The UEFA Champions League is a beautiful tournament. There’s little wonder why it’s so popular in South America.

That’s where we, Brazilians, Argentines, Chileans and Uruguayans turn our TV on so we can watch the best clubs and players in world football. That’s why our kids now wear Bayer Munich and Juventus shirts. Best tournament in the world, hands down.

But there are some football things that only happen in South America. Everyone knows that. Europeans know that too.

One of the stories for the ages was made last night, when Argentine club Atletico Tucuman travelled to Quito, where they would face El Nacional in the Copa Libertadores Qualifying Rounds. The first leg ended 2-2, so Tucuman would have a hard job ahead.

European clubs normally travel early, so they can get to the other city, train at the stadium and have their press conferences there. UEFA rules dictate a club must stay in the region a night before a match. But it doesn’t always happen in South America.

Tucuman had their preparation in the coastal city of Guayaquil so they wouldn’t have to deal with Quito’s altitude before the game.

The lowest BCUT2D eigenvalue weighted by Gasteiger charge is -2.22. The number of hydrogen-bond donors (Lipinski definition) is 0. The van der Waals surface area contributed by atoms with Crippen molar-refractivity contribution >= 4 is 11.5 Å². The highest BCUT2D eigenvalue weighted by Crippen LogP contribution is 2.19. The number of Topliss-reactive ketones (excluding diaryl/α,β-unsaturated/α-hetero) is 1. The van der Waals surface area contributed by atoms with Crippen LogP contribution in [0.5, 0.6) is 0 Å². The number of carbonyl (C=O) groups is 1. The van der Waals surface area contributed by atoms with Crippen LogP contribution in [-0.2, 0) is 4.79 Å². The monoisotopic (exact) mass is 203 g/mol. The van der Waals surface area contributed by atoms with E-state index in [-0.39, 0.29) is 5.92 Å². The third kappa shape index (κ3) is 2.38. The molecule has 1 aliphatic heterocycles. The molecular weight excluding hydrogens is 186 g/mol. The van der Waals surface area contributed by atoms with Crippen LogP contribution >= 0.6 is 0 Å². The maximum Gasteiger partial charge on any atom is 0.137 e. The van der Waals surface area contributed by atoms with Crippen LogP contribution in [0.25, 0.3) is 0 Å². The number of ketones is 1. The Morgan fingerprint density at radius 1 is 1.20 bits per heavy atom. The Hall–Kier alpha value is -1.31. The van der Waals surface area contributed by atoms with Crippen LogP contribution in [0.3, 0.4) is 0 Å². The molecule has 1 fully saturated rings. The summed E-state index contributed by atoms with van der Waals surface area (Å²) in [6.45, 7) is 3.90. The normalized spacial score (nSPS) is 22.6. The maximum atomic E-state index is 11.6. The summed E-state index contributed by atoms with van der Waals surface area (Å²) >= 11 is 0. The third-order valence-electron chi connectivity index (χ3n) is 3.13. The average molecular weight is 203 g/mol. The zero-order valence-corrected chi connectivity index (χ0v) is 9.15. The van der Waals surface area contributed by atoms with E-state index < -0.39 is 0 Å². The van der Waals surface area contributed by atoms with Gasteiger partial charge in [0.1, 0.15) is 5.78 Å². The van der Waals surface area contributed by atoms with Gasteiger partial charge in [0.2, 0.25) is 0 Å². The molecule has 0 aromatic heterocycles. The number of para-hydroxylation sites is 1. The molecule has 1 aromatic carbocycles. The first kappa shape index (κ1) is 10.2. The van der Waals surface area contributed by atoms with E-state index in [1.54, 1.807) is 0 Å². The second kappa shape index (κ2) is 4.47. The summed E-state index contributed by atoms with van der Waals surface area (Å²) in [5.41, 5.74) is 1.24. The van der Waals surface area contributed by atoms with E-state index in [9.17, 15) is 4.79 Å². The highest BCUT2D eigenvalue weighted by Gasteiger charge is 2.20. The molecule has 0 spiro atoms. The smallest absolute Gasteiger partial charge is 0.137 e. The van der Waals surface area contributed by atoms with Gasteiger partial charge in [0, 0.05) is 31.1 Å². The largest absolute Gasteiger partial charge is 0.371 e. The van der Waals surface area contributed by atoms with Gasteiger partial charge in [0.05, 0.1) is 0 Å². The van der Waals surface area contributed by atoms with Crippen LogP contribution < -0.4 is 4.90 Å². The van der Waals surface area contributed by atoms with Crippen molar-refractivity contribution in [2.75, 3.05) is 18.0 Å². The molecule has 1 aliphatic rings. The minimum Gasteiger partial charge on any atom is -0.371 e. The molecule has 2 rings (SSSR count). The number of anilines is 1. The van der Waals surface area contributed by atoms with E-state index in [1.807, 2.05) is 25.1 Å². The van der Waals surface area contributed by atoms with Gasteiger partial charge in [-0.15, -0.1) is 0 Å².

However, what they found out hours before the match was that the Chilean air travel company they hired wasn’t allowed to make the local flight they needed.

The club took three hours to find another flight, which could only carry 19 players and six members of staff. The rest, such as the club president, were left behind.

Something that was also left behind were the kit bags. So Tucuman had to borrow them from Argentina’s U20 squad, who are also playing a tournament in the city.

The flight landed in Quito 15 minutes after the match should have started. El Nacional put on pressure by saying they would only wait for the 45 minutes agreed in the rules, so Tucuman had to do all they could to avoid the delay.

That’s why, according to reports from Argentina, the team bus travelled to the stadium at 130km/h.

They arrived well after the match’s scheduled kick-off, but in time to not forfeit. So after getting dressed and warming up, the game started one and a half hours later than expected.

What happened then?

With Tucuman players mentally and physically exhausted, what would you expect?

They won, of course.

A 1-0 away victory with a header on 68 minutes. Typical Libertadores goal. Ugly, but still with some kind of beauty.

Tucuman are now qualified for the third round of the qualifying stage. In 114 years, this is their first chance to take part in an international tournament.

Some call it a mess. Others call it charm. We call it Libertadores.